Great Falls The Great Falls Citizens Association’s Seniors Group hosted their meeting with new membership Wednesday, May 2, as group mainstays were joined by representatives from local churches and Fairfax County. The group, which was founded last year and has been seeking input from local residents, started planning their first event and laid out plans for a year’s worth of events, starting this September.
"Our vision is to establish a Great Falls Senior Center, based on the Burke-Springfield Senior Center Without Walls," said Bob Lundegard, an original member of the group. "They’re a group of people that doesn’t have a dedicated building, but they host regular events and activities for seniors."
Lundegard said the group reached out to the faith community since Great Falls lacks a formal community center, churches are well equipped to handle groups of people. The Great Falls Library’s rooms are often booked and the Grange is not compliant with the Americans with Disabilities Act, so both of those do not meet the need.
THE SENIORS GROUP met with every member of the Great Falls Ecumenical Council, a group that includes eight local Christian churches.
Last year, Fairfax County budgeted for $70 million to fund senior citizens activities, none of which went to Great Falls.
"It was shocking to see that Great Falls doesn’t have these services, and I was needling [Supervisor] John Foust [D-Dranesville] about it, and he said ‘if you don’t ask, you won’t get,’" said Wayne Foley, a member of the group and GFCA board member.
Linda Fernald, another early member of the group, said she and her husband have three living parents between them, ages 98, 95 and 91, and that caring for them made them see the lack of resources in Great Falls.
"We realized that there just aren’t any local programs to help socialize seniors or meet other needs, and we need to have that," she said.
Carol Blackwell and her family have experienced the kind of situation that the Seniors Group hopes to rectify. Several years ago her husband was diagnosed with early onset Alzheimer’s.
"It was devastating, he had no one to talk to, and even though there are millions of people with the disease, we didn’t feel connected to any of them," she said. "Here in Great Falls, we hope to find people who have struggled with what we’ve struggled with and connect them to people and resources."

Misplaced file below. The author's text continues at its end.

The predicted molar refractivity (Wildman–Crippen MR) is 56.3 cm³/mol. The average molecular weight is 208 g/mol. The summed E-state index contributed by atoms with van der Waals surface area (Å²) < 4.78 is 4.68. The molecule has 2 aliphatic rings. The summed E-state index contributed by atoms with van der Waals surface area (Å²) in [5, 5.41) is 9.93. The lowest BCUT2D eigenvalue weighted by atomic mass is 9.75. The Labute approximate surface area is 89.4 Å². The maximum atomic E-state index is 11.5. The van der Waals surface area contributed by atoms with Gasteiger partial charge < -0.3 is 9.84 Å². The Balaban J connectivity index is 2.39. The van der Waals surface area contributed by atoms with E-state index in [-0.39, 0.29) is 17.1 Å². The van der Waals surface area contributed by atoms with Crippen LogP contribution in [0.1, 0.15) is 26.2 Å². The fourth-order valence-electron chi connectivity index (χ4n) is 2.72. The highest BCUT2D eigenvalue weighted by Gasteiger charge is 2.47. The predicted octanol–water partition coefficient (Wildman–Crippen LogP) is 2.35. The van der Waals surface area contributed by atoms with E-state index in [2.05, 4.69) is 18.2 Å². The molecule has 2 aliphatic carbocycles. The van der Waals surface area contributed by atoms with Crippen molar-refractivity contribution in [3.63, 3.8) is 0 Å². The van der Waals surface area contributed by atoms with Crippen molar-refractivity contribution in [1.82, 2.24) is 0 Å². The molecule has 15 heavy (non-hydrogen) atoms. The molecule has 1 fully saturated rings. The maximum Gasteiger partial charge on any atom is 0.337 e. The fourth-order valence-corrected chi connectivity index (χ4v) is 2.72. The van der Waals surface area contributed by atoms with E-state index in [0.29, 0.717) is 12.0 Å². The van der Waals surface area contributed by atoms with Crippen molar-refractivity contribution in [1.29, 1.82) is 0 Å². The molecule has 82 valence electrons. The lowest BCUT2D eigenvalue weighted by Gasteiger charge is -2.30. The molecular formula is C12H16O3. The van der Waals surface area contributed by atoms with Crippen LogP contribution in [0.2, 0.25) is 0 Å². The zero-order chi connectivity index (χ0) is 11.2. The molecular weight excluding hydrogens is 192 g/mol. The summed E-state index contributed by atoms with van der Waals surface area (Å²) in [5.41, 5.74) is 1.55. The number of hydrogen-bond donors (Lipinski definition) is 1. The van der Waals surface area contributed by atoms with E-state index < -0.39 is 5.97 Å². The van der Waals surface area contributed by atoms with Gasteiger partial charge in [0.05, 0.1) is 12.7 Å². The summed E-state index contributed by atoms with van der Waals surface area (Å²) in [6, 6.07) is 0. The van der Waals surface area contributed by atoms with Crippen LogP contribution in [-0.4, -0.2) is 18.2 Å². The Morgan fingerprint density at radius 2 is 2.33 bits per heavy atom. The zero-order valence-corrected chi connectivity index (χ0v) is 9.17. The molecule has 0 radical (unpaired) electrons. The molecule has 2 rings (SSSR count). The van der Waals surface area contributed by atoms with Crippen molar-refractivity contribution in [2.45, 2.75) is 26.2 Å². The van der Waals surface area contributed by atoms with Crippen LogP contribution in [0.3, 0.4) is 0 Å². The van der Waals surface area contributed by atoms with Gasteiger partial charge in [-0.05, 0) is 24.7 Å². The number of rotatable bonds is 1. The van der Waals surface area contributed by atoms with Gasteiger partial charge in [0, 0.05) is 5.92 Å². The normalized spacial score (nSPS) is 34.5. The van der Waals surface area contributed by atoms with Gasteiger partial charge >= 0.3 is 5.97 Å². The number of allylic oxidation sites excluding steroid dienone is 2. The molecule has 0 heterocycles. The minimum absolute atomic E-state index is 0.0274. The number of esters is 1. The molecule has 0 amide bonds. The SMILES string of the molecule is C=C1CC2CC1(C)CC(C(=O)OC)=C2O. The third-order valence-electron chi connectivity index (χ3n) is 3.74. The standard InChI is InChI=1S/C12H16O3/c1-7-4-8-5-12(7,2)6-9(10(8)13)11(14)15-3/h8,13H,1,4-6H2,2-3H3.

Blackwell helps run the Alzheimer’s Association National Capital Area Chapter’s Memory Café, a social meeting that connects those suffering from cognitive diseases and their caregivers with others in the same situation.
Joy Trickett, a member of the Dranesville Church of the Brethren, said she knows of many people who could use the group’s services and would take advantage of future events.
"There’s a lot of elderly widows and widowers who have been left behind in Great Falls, who want to stay here, but don’t have the friendships to keep them active," she said.
Madelyn McCabe said she attended because her and her husband "love our house and love this community, and we’d like to age in place."
The Seniors Group hopes to hold their first event in July, which will honor 50 Great Falls residents who have lived here for 50 years or more.
After July’s event, they hope to hold a monthly event, for about three hours in the middle of the day, starting in September and for at least a year. The budget for each event will be about $500, Lundegard said, enough for lunch, transportation and a small amount going to the host building.
THEIR NEXT STEP is to become chartered by the Fairfax County Board of Supervisors as an official group, and they are currently drawing up their proposal to submit to Supervisor John Foust (D-Dranesville).
Jennifer Duarte of the Fairfax County Department of Neighborhood and Community Services, said there are a variety of services the county can provide.
"We can help get grants, bring in speakers from the police, fire department and AARP, as well as bring in instructors for events like line dancing, Pilates and yoga," she said. "Once we figure out this community’s specific needs, there will be a lot more opportunities. We know there is a significant need here, the closest Senior Center in Herndon, and many seniors just can’t make it that far."
"This is our chance to create a lasting, significant institution in Great Falls, one that will enrich the life of older adults, a community that is getting larger," Lundegard said. "We want to make sure the group is around in five to 10 years, we’re going to need a constant supply of new energy, people and ideas."
The GFCA Seniors Group meets at the Great Falls Library, the next meeting will be Thursday, June 14 at 1 p.m. Their first event is currently scheduled for July 11 at 11 a.m.
They are also holding a survey online to gauge the needs of seniors, families and caregivers and can be found online at www.surveymonkey.com/s/GFCA.